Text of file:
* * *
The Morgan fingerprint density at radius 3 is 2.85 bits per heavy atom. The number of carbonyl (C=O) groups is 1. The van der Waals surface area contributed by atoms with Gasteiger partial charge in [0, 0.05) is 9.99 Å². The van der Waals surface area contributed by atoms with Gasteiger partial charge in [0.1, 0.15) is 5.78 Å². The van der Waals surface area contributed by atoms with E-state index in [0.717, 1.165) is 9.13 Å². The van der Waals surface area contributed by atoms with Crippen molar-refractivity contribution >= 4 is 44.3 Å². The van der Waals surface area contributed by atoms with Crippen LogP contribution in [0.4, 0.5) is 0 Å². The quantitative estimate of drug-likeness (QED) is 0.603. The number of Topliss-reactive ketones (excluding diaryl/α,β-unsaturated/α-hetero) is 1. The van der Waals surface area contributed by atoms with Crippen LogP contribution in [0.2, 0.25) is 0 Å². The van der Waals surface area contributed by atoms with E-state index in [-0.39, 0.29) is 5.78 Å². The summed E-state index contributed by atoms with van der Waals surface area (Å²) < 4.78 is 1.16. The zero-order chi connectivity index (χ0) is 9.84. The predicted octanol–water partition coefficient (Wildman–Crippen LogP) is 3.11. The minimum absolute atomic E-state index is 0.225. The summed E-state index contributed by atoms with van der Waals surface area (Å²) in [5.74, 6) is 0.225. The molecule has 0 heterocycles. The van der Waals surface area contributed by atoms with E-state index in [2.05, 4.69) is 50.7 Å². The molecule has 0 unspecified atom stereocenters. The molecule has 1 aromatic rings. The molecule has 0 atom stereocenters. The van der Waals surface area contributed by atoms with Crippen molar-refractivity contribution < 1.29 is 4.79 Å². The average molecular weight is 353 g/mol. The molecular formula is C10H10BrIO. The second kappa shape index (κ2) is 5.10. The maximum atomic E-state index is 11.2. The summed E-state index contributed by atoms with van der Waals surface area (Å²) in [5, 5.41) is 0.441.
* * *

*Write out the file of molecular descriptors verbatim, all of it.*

The Morgan fingerprint density at radius 3 is 2.85 bits per heavy atom. The number of carbonyl (C=O) groups is 1. The van der Waals surface area contributed by atoms with Gasteiger partial charge in [0, 0.05) is 9.99 Å². The van der Waals surface area contributed by atoms with Gasteiger partial charge in [0.1, 0.15) is 5.78 Å². The van der Waals surface area contributed by atoms with E-state index in [0.717, 1.165) is 9.13 Å². The van der Waals surface area contributed by atoms with Crippen molar-refractivity contribution >= 4 is 44.3 Å². The van der Waals surface area contributed by atoms with Crippen LogP contribution in [0.4, 0.5) is 0 Å². The quantitative estimate of drug-likeness (QED) is 0.603. The number of Topliss-reactive ketones (excluding diaryl/α,β-unsaturated/α-hetero) is 1. The van der Waals surface area contributed by atoms with Crippen LogP contribution in [0.2, 0.25) is 0 Å². The van der Waals surface area contributed by atoms with E-state index in [-0.39, 0.29) is 5.78 Å². The summed E-state index contributed by atoms with van der Waals surface area (Å²) < 4.78 is 1.16. The zero-order chi connectivity index (χ0) is 9.84. The predicted octanol–water partition coefficient (Wildman–Crippen LogP) is 3.11. The minimum absolute atomic E-state index is 0.225. The summed E-state index contributed by atoms with van der Waals surface area (Å²) in [5.74, 6) is 0.225. The molecule has 0 heterocycles. The van der Waals surface area contributed by atoms with E-state index in [2.05, 4.69) is 50.7 Å². The molecule has 0 unspecified atom stereocenters. The molecule has 1 aromatic rings. The molecule has 0 atom stereocenters. The van der Waals surface area contributed by atoms with Crippen molar-refractivity contribution < 1.29 is 4.79 Å². The average molecular weight is 353 g/mol. The molecular formula is C10H10BrIO. The second kappa shape index (κ2) is 5.10. The maximum atomic E-state index is 11.2. The summed E-state index contributed by atoms with van der Waals surface area (Å²) in [5, 5.41) is 0.441.